Within the social sciences, different fields have different theoretical, empirical, and tool-based approaches they employ based on their niche-specific promotion incentive structures (pay, promotion, awards, recognition), typically linked to publishing in particular field-valued journals. Generally, the more publications you have in the more prestigious journals, the greater your chance of receiving pay raises, promotions, prizes, and other perks. Since this translates into the need to write for the handful of peers in one’s field, the disciplines are largely siloed, i.e., publications and information get stacked up in specialist journals, encased in technical language, equations, and symbols. Only rarely, and at risk, do scholars dare build on the work of those outside their own discipline, or in some cases even within them. The unfortunate reality is that the use of research-based evidence in formulating education policy is quite limited because politics and personal values dominate. For example:

Ron Haskins, a respected former Republican committee staffer in Congress and now a Brookings Institution scholar, was asked several years ago about the role research played in what was, at the time, a contentious congressional debate about welfare reform. Without missing a beat, he responded that, based on his personal experience, the best research might exert five percent of the total influence on the policy debate, with an upside potential of 10 percent. Personal values and political power, Haskins went on to say to his now silent and disappointed audience, were what really mattered in Congress.15

Why Research Carries Little Weight in Policymaking

Policymakers16, 17 have explained that research use is not really linear in the way that most researchers hope.18 On the playing field of hardball politics, research is more often used to: (a) support and justify a favored, pre-existing ideological, and long-held point of view, or (b) help inform the thinking around a decision-making process in a way that is quite specific, context-dependent, and disconnected from the findings in a journal article. Simply stated, research results usually just sit on the bench during the policy-making process.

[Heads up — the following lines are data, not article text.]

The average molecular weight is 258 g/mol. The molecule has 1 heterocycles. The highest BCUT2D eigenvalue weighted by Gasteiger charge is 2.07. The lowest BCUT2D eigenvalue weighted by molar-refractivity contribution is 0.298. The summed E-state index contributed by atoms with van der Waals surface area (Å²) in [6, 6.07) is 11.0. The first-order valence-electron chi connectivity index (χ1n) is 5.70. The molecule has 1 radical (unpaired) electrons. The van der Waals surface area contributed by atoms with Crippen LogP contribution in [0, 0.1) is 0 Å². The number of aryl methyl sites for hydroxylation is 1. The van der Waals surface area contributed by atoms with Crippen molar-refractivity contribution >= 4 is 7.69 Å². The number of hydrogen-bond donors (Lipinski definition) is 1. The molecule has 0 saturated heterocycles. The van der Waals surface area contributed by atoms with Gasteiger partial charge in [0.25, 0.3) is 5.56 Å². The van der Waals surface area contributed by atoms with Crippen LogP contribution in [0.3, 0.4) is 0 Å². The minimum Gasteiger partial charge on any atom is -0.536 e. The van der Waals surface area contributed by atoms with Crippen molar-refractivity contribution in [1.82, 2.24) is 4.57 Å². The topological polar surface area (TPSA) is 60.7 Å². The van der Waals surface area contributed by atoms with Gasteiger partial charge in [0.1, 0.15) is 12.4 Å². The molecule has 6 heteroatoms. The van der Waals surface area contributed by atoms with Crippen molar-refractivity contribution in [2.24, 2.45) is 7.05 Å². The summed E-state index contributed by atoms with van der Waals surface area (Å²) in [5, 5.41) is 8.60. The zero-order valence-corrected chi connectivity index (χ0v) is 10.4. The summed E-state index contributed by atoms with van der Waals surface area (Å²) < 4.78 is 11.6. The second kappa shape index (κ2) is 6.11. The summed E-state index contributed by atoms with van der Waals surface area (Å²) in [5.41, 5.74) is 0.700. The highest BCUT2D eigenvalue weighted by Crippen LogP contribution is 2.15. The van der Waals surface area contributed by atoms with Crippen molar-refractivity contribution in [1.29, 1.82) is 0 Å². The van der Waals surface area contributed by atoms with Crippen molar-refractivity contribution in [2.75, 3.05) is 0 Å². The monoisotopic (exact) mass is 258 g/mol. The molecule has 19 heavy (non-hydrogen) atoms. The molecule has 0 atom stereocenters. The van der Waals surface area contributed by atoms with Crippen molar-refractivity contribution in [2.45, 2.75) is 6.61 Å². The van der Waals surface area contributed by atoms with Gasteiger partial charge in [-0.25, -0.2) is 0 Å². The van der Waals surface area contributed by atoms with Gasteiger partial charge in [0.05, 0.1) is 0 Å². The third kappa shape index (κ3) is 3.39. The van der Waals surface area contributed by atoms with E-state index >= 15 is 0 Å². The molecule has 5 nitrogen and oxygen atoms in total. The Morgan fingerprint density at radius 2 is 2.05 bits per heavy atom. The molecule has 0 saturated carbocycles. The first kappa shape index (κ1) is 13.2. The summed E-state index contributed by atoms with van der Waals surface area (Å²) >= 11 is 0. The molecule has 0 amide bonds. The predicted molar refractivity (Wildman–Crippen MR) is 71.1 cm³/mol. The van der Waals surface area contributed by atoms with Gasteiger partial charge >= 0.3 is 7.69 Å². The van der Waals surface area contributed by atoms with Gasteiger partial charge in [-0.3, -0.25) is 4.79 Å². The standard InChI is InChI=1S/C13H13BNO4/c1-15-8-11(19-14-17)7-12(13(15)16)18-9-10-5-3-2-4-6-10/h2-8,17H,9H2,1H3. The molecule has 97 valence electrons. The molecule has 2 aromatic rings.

Moreover, the rigor of the methods employed is rarely the primary concern of those using the research. In making policy, what counts is whether a given piece of research provides support for a predetermined decision, in a particular on-the-ground context. Bill Knudsen, former Deputy Assistant Secretary in the U.S. Department of Education, noted in a personal communication that, based on what he saw in working with legislators, perhaps at most 10 percent of decision making in education policy is evidence-based, and the definition of what is considered as evidence is quite loose, with little distinction made between mere qualitative evidence and the ascending levels of scientific rigor such as Randomized Controlled Trials (RCT) evidence and above. (See Figure 1.) Of course, the unfortunate fact that evidence often fails to impact practice is also true in health care19 and numerous other fields: “Yet even today, health care experts maintain that 80 percent to 90 percent of daily medical practice is not anchored in such evidence because the specific, detailed information practitioners need still does not exist.”20

Figure 1. Research Design & Evidence Chart, redrawn based on a chart by CFCF
[CC BY-SA 4.0] (See https://en.wikipedia.org/wiki/Evidence-based_education)

Figure 1. Research Design & Evidence Chart, redrawn based on a chart by CFCF [CC BY-SA 4.0] (See https://en.wikipedia.org/wiki/Evidence-based_education)

One reason for this lacuna is that in U.S. education policy a small set of individuals, often dominated by education economists or graduates from certain types of education policy or reform programs, tend to cite each other while ignoring a lot of the broader social science evidence that has important bearing on particular topics.21 And this is probably not intentional. When you are trained to think in a certain way and exposed largely to many others who also think that same way and value similar research methods and approaches, groupthink tends to take hold. While this problem is inherent to all academic disciplines, not just education policy, some are better than others at being truly multidisciplinary.